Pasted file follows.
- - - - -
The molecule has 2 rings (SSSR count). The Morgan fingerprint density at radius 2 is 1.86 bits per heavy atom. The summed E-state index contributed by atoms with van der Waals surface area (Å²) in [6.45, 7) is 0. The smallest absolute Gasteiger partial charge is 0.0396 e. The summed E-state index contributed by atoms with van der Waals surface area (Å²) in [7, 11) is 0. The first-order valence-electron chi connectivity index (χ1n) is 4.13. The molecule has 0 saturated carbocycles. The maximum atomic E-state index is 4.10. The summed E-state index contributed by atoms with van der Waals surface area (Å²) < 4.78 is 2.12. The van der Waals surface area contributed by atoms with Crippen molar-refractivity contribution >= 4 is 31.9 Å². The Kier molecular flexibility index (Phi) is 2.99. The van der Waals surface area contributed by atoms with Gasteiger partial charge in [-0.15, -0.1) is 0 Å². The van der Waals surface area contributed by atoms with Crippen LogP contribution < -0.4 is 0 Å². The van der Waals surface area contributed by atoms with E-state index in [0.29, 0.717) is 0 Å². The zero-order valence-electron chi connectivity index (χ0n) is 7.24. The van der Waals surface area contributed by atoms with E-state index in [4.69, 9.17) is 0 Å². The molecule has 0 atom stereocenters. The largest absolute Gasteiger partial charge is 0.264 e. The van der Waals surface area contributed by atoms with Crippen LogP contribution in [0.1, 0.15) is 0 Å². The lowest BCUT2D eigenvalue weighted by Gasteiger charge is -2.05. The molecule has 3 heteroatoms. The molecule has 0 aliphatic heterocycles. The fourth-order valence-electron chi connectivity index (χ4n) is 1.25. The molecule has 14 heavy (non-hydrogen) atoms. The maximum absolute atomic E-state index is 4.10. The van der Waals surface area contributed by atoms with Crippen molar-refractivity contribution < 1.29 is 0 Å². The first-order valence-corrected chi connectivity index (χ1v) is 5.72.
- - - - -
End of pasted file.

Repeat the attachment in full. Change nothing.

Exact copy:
The molecule has 2 rings (SSSR count). The Morgan fingerprint density at radius 2 is 1.86 bits per heavy atom. The summed E-state index contributed by atoms with van der Waals surface area (Å²) in [6.45, 7) is 0. The smallest absolute Gasteiger partial charge is 0.0396 e. The summed E-state index contributed by atoms with van der Waals surface area (Å²) in [7, 11) is 0. The first-order valence-electron chi connectivity index (χ1n) is 4.13. The molecule has 0 saturated carbocycles. The maximum atomic E-state index is 4.10. The summed E-state index contributed by atoms with van der Waals surface area (Å²) < 4.78 is 2.12. The van der Waals surface area contributed by atoms with Crippen molar-refractivity contribution >= 4 is 31.9 Å². The Kier molecular flexibility index (Phi) is 2.99. The van der Waals surface area contributed by atoms with Gasteiger partial charge in [-0.15, -0.1) is 0 Å². The van der Waals surface area contributed by atoms with Crippen LogP contribution < -0.4 is 0 Å². The van der Waals surface area contributed by atoms with E-state index in [0.29, 0.717) is 0 Å². The zero-order valence-electron chi connectivity index (χ0n) is 7.24. The van der Waals surface area contributed by atoms with E-state index in [4.69, 9.17) is 0 Å². The molecule has 0 atom stereocenters. The largest absolute Gasteiger partial charge is 0.264 e. The van der Waals surface area contributed by atoms with Crippen LogP contribution in [0.1, 0.15) is 0 Å². The lowest BCUT2D eigenvalue weighted by Gasteiger charge is -2.05. The molecule has 3 heteroatoms. The molecule has 0 aliphatic heterocycles. The fourth-order valence-electron chi connectivity index (χ4n) is 1.25. The molecule has 14 heavy (non-hydrogen) atoms. The maximum absolute atomic E-state index is 4.10. The van der Waals surface area contributed by atoms with Crippen molar-refractivity contribution < 1.29 is 0 Å². The first-order valence-corrected chi connectivity index (χ1v) is 5.72.